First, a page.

Consumers’ daily water consumption remains below the recommend level. Previous research has shown that the degree to which drinks are thought of in terms of consuming and enjoying them (i.e., simulations) predicts intake. Here, we examined whether water labels or advertisements framed in terms of consumption and reward simulations increases motivation for a fictitious bottled water. In three pre-registered experiments with regular consumers of SSBs (N = 1355), we presented numerous different labels of fictitious water brands with words related to the rewarding consumption experience of water (e.g., “refreshing”, “cool”), with conventional descriptions of water that emphasised its origin and purity, or with brand names only. Contrary to our expectations, waters with consumption and reward-focused labels were not rated more favourably than waters with conventional labels, but both were rated higher than brand-only labels. In three additional online experiments (Nexp1 = 984; Nexp2 = 786), participants immersed themselves in situations shown in advertisements that highlighted the rewarding consumption experience of water (e.g., “refresh all your senses with this smooth, cool water”), health consequences of drinking water (e.g., “this water takes care of your health”), or control advertisements. We assessed participants’ descriptions of the bottled water with a Feature Listing task. Responses were coded for features related to consumption and reward, and positive long-term health consequences. We also measured ratings of attractiveness (Exp. 1), desire, and Willingness To Pay (WTP; Exp. 1 and 2). Simulation-enhanced advertisements increased the number of consumption and reward features, and health-focused advertisements increased the number of health features mentioned. Moreover, significant indirect effects showed that simulation-enhanced advertisements increased attractiveness (Exp. 1), desire, and WTP (Exp. 1 and 2) through an increase in consumption and reward features, whereas health-focused advertisements increased these ratings through an increase in health features. The effect through consumption and reward was stronger.
What is the motivation for consuming sugary drinks? Why do some people choose Coke, and others water, to accompany their dinner or to quench their thirst? We know very little about the psychological processes underlying these behaviours. While the motivation for unhealthy food has been researched extensively, the motivation for sugary drinks remains understudied, despite their negative health implications. Up to 19% of daily calorie intake consists of sugar from drinks, and the consumption of sugary drinks contributes to weight gain. The consumption of sugary drinks is a main contributor to poor dental health and to overweight, which cost the NHS £ 3.4 billon and £ 4.7 billion a year in England alone (Public Health England, 2014). Especially given the recent media attention, many consumers are aware of the health implications of sugary drinks, but struggle to successfully reduce their intake. Therefore, it is important to understand what underlies the motivation for sugary drinks, and how we can effectively assist consumers in replacing sugary drinks with healthier alternatives such as water. We propose that sugary drinks gain their attractiveness through consumption and reward simulations. In other words, when people see or think about a sugary drink, they spontaneously simulate (i.e., re-experience) the sensation and the reward of consuming it, such as its taste, the resulting energy boost, and the quenching of thirst, based on their previous, rewarding experiences. These simulations trigger a desire to consume sugary drinks, particularly when feeling thirsty. Although evidence exists for the role of such simulations in the motivation for food, no previous studies have applied this account to drinks. Our research will first systematically test this simulation account of the motivation for sugary drinks, and then use it to stimulate healthier choices in innovative ways. In Subproject 1, we will investigate the specific simulations that are triggered by sugary drinks and by water. Building on recent pilot data that we have collected, we expect that sugary drinks will trigger more consumption and reward simulations ("cold", "fizzy", "tasty", "refreshing") than water, particularly among high consumers of sugary drinks, and particularly when thirsty. In Subproject 2, we will link these consumption and reward simulations to the motivation to consume sugary drinks and water. To this end, we will use a novel method to assess motivation unobtrusively: we will measure the degree to which participants slightly lean forward on a Wii balance board when viewing images of drinks. Such subtle approach movements have been shown to reflect motivation and desire. We predict that more consumption and reward simulations will be associated with leaning forward more toward sugary drinks images, especially among high consumers of sugary drinks and especially when thirsty. Finally, in Subproject 3, we will use these findings to develop an intervention approach to help consumers replace sugary drinks with water. Typically, advertisements for sugary drinks focus heavily on consumption and reward, whereas advertisements for water focus on purity and health benefits. We propose that motivation for consuming water can be increased by boosting consumption and reward simulations, in a similar way as for sugary drinks. Thus, we will test whether using images and words that trigger consumption and reward simulations for drinking water makes water more attractive and increases water choices, and reduces choices for sugary drinks. We will test this in both online and field experiments with actual consumers in naturalistic settings. Together, these experiments will help us understand what makes sugary drinks so difficult to resist, and how health practitioners, intervention developers, and industry can boost the motivational appeal of healthier alternatives to stimulate healthier beverage choices.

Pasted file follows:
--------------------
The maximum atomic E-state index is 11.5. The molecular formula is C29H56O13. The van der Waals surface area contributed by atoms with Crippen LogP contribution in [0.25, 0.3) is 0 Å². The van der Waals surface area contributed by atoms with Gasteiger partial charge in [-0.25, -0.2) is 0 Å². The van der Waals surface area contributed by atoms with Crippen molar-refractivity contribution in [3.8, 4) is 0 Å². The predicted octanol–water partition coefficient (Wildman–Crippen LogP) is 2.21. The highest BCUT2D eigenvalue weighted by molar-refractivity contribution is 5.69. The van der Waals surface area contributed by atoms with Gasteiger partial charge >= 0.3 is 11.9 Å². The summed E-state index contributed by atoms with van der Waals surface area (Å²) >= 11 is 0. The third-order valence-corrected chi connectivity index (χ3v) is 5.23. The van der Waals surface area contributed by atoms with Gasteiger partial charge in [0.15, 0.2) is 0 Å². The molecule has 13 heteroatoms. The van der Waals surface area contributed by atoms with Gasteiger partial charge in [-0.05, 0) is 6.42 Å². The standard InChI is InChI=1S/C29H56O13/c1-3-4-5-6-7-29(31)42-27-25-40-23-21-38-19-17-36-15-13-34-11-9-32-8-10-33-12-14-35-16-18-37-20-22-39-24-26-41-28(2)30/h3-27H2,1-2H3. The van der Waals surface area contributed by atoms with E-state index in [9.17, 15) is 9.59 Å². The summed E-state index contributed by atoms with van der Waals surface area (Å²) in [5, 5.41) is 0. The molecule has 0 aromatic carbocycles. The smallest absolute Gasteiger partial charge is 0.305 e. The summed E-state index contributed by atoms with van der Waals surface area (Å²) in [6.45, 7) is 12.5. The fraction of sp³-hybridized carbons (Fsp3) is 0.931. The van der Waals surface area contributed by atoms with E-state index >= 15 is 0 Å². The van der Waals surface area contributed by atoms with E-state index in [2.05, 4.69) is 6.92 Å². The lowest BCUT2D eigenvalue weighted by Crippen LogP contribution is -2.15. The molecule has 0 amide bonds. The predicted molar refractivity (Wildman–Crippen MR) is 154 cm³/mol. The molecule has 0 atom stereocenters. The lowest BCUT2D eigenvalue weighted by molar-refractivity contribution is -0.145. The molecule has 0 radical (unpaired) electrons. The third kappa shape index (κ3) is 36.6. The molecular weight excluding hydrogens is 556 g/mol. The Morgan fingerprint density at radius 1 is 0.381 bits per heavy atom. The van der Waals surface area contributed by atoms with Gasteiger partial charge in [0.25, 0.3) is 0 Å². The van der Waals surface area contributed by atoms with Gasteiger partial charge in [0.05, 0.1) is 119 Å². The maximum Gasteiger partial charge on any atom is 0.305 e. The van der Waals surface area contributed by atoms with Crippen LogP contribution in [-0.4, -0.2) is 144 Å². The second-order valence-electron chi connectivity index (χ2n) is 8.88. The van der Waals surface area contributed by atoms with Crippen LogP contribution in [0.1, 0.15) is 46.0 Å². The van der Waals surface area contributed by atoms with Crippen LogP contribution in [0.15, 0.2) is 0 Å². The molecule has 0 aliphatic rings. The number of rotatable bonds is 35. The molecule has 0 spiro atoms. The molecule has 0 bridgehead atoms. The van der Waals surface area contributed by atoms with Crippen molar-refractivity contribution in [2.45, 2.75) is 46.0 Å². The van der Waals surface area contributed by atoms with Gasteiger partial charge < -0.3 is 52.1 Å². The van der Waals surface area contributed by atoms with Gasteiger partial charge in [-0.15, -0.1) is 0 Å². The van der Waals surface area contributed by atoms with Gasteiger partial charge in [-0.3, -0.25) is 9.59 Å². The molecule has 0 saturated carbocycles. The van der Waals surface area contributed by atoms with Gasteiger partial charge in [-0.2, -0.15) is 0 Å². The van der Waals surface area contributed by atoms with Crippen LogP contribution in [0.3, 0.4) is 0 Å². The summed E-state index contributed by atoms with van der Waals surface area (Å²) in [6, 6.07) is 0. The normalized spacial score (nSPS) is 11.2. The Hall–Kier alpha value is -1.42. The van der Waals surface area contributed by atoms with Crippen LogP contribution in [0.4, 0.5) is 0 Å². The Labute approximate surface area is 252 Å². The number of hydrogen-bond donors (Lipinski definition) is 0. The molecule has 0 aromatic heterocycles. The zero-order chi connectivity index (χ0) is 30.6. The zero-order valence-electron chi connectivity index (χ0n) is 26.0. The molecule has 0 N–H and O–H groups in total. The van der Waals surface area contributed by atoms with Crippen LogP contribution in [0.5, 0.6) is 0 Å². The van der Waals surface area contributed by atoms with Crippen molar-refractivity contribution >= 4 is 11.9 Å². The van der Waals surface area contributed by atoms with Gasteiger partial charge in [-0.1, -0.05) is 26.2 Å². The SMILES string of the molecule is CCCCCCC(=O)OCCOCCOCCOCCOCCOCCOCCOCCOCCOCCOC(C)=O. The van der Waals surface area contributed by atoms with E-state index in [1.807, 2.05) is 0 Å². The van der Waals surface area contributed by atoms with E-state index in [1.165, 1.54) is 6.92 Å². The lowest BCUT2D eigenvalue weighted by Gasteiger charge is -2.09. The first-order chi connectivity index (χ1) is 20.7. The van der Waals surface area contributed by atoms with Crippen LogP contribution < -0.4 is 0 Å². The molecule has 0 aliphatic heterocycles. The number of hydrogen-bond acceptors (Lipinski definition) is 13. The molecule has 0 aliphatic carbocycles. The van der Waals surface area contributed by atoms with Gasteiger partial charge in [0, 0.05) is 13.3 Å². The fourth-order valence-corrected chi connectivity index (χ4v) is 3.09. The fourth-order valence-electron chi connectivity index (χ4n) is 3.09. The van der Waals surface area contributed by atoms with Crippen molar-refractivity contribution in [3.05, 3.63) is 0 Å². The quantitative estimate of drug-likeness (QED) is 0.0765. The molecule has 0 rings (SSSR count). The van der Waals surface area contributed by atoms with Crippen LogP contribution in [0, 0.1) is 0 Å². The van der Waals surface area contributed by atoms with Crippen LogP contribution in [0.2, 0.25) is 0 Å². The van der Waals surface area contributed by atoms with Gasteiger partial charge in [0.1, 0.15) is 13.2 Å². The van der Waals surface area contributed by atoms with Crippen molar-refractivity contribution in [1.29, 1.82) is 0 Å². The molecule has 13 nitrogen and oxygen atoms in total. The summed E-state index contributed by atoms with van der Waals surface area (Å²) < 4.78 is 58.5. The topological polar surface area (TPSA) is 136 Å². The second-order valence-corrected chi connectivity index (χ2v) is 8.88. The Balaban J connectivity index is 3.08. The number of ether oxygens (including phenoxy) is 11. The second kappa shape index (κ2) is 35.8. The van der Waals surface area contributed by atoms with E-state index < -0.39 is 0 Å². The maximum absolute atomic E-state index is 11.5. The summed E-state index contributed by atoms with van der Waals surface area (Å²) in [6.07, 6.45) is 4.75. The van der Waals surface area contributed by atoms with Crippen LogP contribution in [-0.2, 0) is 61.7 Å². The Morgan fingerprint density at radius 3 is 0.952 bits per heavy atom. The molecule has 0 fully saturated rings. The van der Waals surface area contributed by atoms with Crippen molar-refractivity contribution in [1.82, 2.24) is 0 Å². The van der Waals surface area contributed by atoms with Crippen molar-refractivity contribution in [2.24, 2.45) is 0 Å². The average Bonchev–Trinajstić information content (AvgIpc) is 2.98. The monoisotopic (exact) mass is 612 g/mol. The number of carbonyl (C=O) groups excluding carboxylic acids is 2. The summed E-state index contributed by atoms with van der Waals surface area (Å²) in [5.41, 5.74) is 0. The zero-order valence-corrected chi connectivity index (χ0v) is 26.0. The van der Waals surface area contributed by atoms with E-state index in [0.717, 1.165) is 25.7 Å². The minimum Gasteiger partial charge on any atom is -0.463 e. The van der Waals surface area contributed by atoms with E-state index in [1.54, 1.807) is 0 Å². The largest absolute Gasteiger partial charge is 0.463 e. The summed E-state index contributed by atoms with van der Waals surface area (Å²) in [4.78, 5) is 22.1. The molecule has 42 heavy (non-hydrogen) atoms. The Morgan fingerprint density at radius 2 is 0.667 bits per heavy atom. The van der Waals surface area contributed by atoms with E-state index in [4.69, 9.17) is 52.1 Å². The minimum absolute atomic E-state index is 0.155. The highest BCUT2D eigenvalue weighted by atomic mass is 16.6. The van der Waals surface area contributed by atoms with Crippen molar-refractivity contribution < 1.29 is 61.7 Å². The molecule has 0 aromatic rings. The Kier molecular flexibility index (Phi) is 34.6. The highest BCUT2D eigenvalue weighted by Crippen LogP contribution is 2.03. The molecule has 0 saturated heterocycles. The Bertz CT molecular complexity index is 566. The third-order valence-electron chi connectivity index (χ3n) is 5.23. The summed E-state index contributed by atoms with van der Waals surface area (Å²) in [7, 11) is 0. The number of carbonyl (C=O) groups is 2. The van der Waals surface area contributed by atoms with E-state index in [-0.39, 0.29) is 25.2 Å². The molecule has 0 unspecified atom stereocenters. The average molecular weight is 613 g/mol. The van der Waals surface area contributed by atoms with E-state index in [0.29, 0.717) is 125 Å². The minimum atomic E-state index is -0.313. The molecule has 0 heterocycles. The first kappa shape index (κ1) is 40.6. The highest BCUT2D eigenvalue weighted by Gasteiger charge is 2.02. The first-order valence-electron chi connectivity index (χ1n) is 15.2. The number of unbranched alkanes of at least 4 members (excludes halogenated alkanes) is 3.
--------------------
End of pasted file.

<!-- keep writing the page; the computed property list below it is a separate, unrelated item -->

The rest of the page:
- Single study
- United Kingdom
- Impact of Labels and Advertisements in Motivation for Bottled Water
- Single study